UF study provides new insight into origin, evolution of flowering plants
December 13, 2010
GAINESVILLE, Fla. — Flowering plants have evolved at explosive rates throughout history, yet scientists since Charles Darwin have been faced with the great biological mystery of how they originated.
A new University of Florida study to be published online this week in the Proceedings of the National Academy of Sciences presents the deepest insight to the genes that made up the first flower, the common ancestor of all flowering plants, and how those genes have changed over time.
“Our survival depends on products we get from the flower — grains, fruits and many other materials,” said Doug Soltis, UF distinguished professor of biology and project co-investigator. “Crop improvement is so important, but you don’t understand how a flower is put together unless you have a reference point — you can’t modify what you can’t understand.”
After nearly 10 years of research funded by the National Science Foundation, scientists from the Florida Museum of Natural History, the UF department of biology, and the UF Genetics Institute are bringing the study to a close.
“There are 350,000 species of flowering plants (or angiosperms), and they serve as the foundation of nearly all of Earth’s ecosystems, yet we don’t know how the flower originated,” said Pam Soltis, UF distinguished professor, Florida Museum of Natural History curator and project co-investigator. “We now know the origin of many of the genes responsible for making a flower and how those genes have changed during the history of angiosperms.”
A 2009 UF study traced the origin of flowers using genetic data for the avocado (a representative of one of the early lineages of flowering plants) and a well-known plant in genetics research, Arabidopsis thaliana. The new study includes additional comparisons with a water lily, California poppy and cycad (a gymnosperm or non-flowering seed plant) and shows how the first flowers evolved from pre-existing genetic programs in gymnosperm cones.
“We have a much better understanding of the flower than we did 10 years ago and it’s a huge improvement,” Doug Soltis said. “We don’t know every pathway, but we have a much better handle on what makes those parts tick.”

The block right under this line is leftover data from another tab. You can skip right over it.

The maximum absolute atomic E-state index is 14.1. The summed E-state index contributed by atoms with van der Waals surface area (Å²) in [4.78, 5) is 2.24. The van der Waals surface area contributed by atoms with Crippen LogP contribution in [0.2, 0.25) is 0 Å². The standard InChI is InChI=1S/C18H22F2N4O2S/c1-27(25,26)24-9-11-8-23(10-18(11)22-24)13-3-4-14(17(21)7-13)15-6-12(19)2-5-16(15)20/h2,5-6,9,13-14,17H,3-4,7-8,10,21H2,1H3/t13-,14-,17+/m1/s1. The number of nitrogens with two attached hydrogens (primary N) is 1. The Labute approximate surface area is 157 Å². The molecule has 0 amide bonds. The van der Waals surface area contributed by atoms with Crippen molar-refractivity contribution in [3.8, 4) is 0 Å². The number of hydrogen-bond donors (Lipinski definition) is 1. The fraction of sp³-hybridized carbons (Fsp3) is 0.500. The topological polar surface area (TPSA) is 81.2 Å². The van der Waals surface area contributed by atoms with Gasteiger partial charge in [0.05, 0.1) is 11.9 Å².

Typical angiosperms have flowers with four organs: sepals (typically green), petals (typically colorful), stamens (male organs, which produce pollen) and carpels (female organs, which produce eggs). But in the earliest flowers, the distinct borders between their floral organs fade to a blur. The flowers of early angiosperms have organs that merge into each other — for example, a stamen of a water lily produces pollen but it may also be petal-like and colorful.
“Our study found that the floral organs of basal angiosperms merge not only in appearance, but also in their underlying genetic pathways,” Pam Soltis said. “During evolution, the timing and location of where these genes act have become restricted, ultimately producing flowers with separate and distinguishable flower parts.”
“These missing links are incredibly important,” Doug Soltis said. “They are our key to the past.”
The study was a collaboration of researchers at UF, The Pennsylvania State University, the University of Georgia, and the University at Buffalo. The first author on the paper is Andre Chanderbali, a postdoctoral student at the Florida Museum and the UF department of biology.
“Flowers are the defining feature of angiosperms, the dominant vegetation of our world,” said Stanford University biology professor Virginia Walbot. “The new PNAS article by Chanderbali et al. represents a breakthrough in understanding the origin and evolutionary trajectories of the separate male and female floral parts.”